Cryptology ePrint Archive: Report 2020/519

Optimally-secure Coin-tossing against a Byzantine Adversary

Hamidreza Amini Khorasgani and Hemanta K. Maji and Mingyuan Wang

Abstract: In their seminal work, Ben-Or and Linial (1985) introduced the full information model for collective coin-tossing protocols involving $n$ processors with unbounded computational power using a common broadcast channel for all their communications. The design and analysis of coin-tossing protocols in the full information model have close connections to diverse fields like extremal graph theory, randomness extraction, cryptographic protocol design, game theory, distributed protocols, and learning theory. Several works have focused on studying the asymptotically best attacks and optimal coin-tossing protocols in various adversarial settings. While one knows the characterization of the exact or asymptotically optimal protocols in some adversarial settings, for most adversarial settings, the optimal protocol characterization remains open. For the cases where the asymptotically optimal constructions are known, the exact constants or poly-logarithmic multiplicative factors involved are not entirely well-understood.

In this work, we study $n$-processor coin-tossing protocols where every processor broadcasts an arbitrary-length message once. Note that, in this setting, which processor speaks and its message distribution may depend on the messages broadcast so far. An adaptive Byzantine adversary, based on the messages broadcast so far, can corrupt $k=1$ processor. A bias-$X$ coin-tossing protocol outputs 1 with probability $X$; 0 with probability $(1-X)$. For a coin-tossing protocol, its insecurity is the maximum change in the output distribution (in the statistical distance) that an adversarial strategy can cause. Our objective is to identify optimal bias-$X$ coin-tossing protocols with minimum insecurity, for every $X\in[0,1]$.

Lichtenstein, Linial, and Saks (1989) studied bias-$X$ coin-tossing protocols in this adversarial model under the highly restrictive constraint that each party broadcasts an independent and uniformly random bit. The underlying message space is a well-behaved product space, and $X\in[0,1]$ can only be integer multiples of $1/2^n$, which is a discrete problem. The case where every processor broadcasts only an independent random bit admits simplifications, for example, the collective coin-tossing protocol must be monotone. Surprisingly, for this class of coin-tossing protocols, the objective of reducing an adversary’s ability to increase the expected output is equivalent to reducing an adversary’s ability to decrease the expected output. Building on these observations, Lichtenstein, Linial, and Saks proved that the threshold coin-tossing protocols are optimal for all $n$ and $k$.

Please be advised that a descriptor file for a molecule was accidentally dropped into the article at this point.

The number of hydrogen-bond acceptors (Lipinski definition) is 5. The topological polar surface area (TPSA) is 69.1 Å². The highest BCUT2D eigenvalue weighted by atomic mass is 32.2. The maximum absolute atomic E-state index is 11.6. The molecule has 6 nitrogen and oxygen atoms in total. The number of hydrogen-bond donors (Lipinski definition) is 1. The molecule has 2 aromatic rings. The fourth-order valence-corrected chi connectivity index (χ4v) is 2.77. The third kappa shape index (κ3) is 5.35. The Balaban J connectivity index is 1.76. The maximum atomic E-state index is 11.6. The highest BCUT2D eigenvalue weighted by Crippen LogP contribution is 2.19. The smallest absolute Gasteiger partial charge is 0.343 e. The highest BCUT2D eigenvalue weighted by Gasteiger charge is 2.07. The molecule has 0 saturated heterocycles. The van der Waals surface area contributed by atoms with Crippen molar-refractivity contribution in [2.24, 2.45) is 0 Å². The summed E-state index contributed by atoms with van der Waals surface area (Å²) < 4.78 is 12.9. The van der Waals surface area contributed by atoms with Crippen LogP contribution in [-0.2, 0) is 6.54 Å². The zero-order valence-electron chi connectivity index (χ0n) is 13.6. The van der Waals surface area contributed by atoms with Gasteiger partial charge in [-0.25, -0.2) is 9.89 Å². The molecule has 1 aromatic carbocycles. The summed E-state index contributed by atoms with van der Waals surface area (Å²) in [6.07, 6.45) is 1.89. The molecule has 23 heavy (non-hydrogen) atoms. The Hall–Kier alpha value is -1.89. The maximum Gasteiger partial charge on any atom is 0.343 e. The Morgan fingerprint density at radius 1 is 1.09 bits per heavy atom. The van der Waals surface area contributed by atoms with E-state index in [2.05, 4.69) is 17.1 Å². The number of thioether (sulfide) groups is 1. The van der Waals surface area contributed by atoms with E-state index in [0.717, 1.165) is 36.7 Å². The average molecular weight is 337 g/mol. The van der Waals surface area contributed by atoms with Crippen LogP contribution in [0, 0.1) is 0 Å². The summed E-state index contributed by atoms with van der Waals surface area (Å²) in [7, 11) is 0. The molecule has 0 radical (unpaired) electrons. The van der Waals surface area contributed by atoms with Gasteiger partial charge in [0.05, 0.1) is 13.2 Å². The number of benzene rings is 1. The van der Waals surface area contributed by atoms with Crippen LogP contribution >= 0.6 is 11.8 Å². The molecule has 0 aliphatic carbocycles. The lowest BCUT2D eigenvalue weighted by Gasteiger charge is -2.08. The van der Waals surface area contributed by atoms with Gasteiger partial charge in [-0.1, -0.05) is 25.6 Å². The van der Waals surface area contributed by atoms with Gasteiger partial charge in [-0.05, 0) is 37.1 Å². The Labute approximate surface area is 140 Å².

In a sequence of works, Goldwasser, Kalai, and Park (2015), Kalai, Komargodski, and Raz (2018), and (independent of our work) Haitner and Karidi-Heller (2020) prove that $k=\mathcal{O}\left(\sqrt n\cdot \polylog{n}\right)$ corruptions suffice to fix the output of any bias-X coin-tossing protocol. These results consider parties who send arbitrary-length messages, and each processor has multiple turns to reveal its entire message. However, optimal protocols robust to a large number of corruptions do not have any apriori relation to the optimal protocol robust to $k=1$ corruption. Furthermore, to make an informed choice of employing a coin-tossing protocol in practice, for a fixed target tolerance of insecurity, one needs a precise characterization of the minimum insecurity achieved by these coin-tossing protocols.

We rely on an inductive approach to constructing coin-tossing protocols to study a proxy potential function measuring the susceptibility of any bias-$X$ coin-tossing protocol to attacks in our adversarial model. Our technique is inherently constructive and yields protocols that minimize the potential function. It happens to be the case that threshold protocols minimize the potential function. We demonstrate that the insecurity of these threshold protocols is 2-approximate of the optimal protocol in our adversarial model. For any other $X\in[0,1]$ that threshold protocols cannot realize, we prove that an appropriate (convex) combination of the threshold protocols is a 4-approximation of the optimal protocol.

Category / Keywords: foundations / Multi-partyCoin-tossing, Adaptive Adversaries, Optimal Protocols, Isoperimetric Inequalities

Date: received 4 May 2020, last revised 26 May 2020

Contact author: haminikh at purdue edu,hmaji@purdue edu,wang1929@purdue edu

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Version: 20200527:004522 (All versions of this report)

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